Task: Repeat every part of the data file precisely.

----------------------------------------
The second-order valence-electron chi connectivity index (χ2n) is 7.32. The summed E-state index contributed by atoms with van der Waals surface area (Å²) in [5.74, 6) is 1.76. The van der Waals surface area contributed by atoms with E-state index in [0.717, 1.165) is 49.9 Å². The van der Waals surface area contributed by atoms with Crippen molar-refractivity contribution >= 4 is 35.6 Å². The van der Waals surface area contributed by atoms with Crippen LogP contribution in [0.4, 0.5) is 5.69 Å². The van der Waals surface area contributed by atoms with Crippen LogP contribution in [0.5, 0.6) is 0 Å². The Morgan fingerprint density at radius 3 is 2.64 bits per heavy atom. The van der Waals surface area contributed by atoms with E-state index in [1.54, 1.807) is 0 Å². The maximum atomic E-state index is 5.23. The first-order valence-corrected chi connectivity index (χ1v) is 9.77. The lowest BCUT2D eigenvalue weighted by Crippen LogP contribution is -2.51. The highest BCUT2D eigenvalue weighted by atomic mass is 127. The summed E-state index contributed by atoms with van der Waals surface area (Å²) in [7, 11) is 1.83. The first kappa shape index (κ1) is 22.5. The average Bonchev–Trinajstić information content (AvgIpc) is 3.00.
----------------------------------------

The second-order valence-electron chi connectivity index (χ2n) is 7.32. The summed E-state index contributed by atoms with van der Waals surface area (Å²) in [5.74, 6) is 1.76. The van der Waals surface area contributed by atoms with E-state index in [0.717, 1.165) is 49.9 Å². The van der Waals surface area contributed by atoms with Crippen molar-refractivity contribution >= 4 is 35.6 Å². The van der Waals surface area contributed by atoms with Crippen LogP contribution in [0.4, 0.5) is 5.69 Å². The van der Waals surface area contributed by atoms with Crippen LogP contribution in [0.5, 0.6) is 0 Å². The Morgan fingerprint density at radius 3 is 2.64 bits per heavy atom. The van der Waals surface area contributed by atoms with E-state index in [1.54, 1.807) is 0 Å². The maximum atomic E-state index is 5.23. The first-order valence-corrected chi connectivity index (χ1v) is 9.77. The lowest BCUT2D eigenvalue weighted by Crippen LogP contribution is -2.51. The highest BCUT2D eigenvalue weighted by atomic mass is 127. The summed E-state index contributed by atoms with van der Waals surface area (Å²) in [7, 11) is 1.83. The first kappa shape index (κ1) is 22.5. The average Bonchev–Trinajstić information content (AvgIpc) is 3.00.